With the exception of the Remnant (Rom. 9:27-28; Rev. 12:17) whom God is calling out of Babylon and who will not be deluded into submission to Rome, the Protestant world has surrendered its sacred mission to enlighten the world by the Word of God. The papacy is satisfied that "Protestant" now conforms with its definition of "Christian." Rome has also reached a working accomodation with Judaism, and continues to negotiate relentlessly toward the goal of receiving the keys to the City of Jerusalem on this earth and establishing her presence there (Dan. 11:45,) in opposition to the heavenly Jerusalem (Heb. 12:22.) Now an authorized spokesman for the Vatican has stated that "We have a mission to convert all non-Christian religions’ people [except] Judaism." The statement was made in response to the specific question whether "Catholics must seek to convert Muslims to Christianity":-

Christians have 'mission to convert' Muslims - Cardinal

Christians still have a “mission to convert” Muslims and members of other religions to Christianity even in the face of persecution in the Middle East, one of Pope Francis’s most senior aides has insisted.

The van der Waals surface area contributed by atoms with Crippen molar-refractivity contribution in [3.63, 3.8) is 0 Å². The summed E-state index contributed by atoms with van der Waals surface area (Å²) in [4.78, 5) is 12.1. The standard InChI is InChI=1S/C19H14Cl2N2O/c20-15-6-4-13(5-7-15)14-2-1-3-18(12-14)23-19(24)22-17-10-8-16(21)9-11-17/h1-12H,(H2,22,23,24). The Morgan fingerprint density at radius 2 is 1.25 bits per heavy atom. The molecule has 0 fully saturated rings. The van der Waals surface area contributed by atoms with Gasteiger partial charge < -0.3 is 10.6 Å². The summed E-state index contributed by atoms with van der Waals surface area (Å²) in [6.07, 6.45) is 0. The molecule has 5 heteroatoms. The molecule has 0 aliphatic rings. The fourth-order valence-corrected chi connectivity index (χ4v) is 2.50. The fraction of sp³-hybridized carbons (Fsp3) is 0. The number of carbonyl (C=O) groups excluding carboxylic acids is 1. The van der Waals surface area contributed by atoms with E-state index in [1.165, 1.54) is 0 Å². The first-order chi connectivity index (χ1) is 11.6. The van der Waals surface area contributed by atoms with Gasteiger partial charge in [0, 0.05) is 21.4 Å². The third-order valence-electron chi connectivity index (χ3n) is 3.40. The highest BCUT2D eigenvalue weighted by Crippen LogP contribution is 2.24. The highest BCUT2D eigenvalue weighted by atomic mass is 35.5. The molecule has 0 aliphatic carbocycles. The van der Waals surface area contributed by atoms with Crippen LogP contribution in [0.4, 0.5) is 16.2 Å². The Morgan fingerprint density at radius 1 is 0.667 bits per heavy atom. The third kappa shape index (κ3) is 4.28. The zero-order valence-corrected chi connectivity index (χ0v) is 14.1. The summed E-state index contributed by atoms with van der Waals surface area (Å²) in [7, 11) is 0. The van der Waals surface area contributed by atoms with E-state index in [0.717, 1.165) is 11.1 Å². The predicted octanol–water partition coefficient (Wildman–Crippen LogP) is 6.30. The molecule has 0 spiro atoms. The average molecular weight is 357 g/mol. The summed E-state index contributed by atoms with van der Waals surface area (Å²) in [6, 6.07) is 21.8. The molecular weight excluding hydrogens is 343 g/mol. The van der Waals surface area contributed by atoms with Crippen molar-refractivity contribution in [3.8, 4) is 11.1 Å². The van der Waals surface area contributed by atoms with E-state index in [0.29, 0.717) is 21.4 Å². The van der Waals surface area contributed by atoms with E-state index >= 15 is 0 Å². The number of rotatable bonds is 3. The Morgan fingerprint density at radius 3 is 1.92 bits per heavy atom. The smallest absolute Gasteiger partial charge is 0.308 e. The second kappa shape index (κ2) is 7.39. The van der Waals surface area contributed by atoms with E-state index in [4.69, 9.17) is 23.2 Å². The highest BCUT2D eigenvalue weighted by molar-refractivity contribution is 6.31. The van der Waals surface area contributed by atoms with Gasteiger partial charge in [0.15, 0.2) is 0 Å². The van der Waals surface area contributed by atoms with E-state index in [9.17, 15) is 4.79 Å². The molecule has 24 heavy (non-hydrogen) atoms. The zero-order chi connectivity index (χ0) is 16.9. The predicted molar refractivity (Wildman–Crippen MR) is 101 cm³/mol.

But Cardinal Kurt Koch, the Vatican’s head of ecumenical relations, emphasised that Roman Catholic teaching rules out missionary activity aimed at Jewish people because they are regarded as God’s “chosen” people.

He said that, despite fundamental differences in beliefs between the two faiths, especially over the figure of Jesus, Christians should view Judaism as a “mother”.

But, although Islam also shares common roots with the two religions, it did not have the same “unique relationship” as Christianity and Judaism, he insisted.

The Cardinal was speaking after an intense two-day round of interfaith dialogue between senior Catholic and Jewish leaders behind closed doors, organised through the Woolf Institute in Cambridge. . .

“In this sense we have only with Jewish people this unique relationship that we have not with Islam.”

Asked whether this meant Catholics must seek to convert Muslims to Christianity, he said: “We have a mission to convert all non-Christian religions’ people [except] Judaism.

“And what is very important for us is that we can make mission only with a credible witness and without any proselytism.”

He added that this extended to the Jihadi groups responsible for persecution of Christians in the Middle East. . .

The question is not if the Roman Catholic and Muslim worlds will come together eventually. The prophecy is clear: ". . . and all the world wondered [margin "followed"] after the beast," (Rev. 13:3.) The question is when, - before or after the false messiah appears? His appearance will be centered in Jerusalem (Isa. 14; Isa. 2.)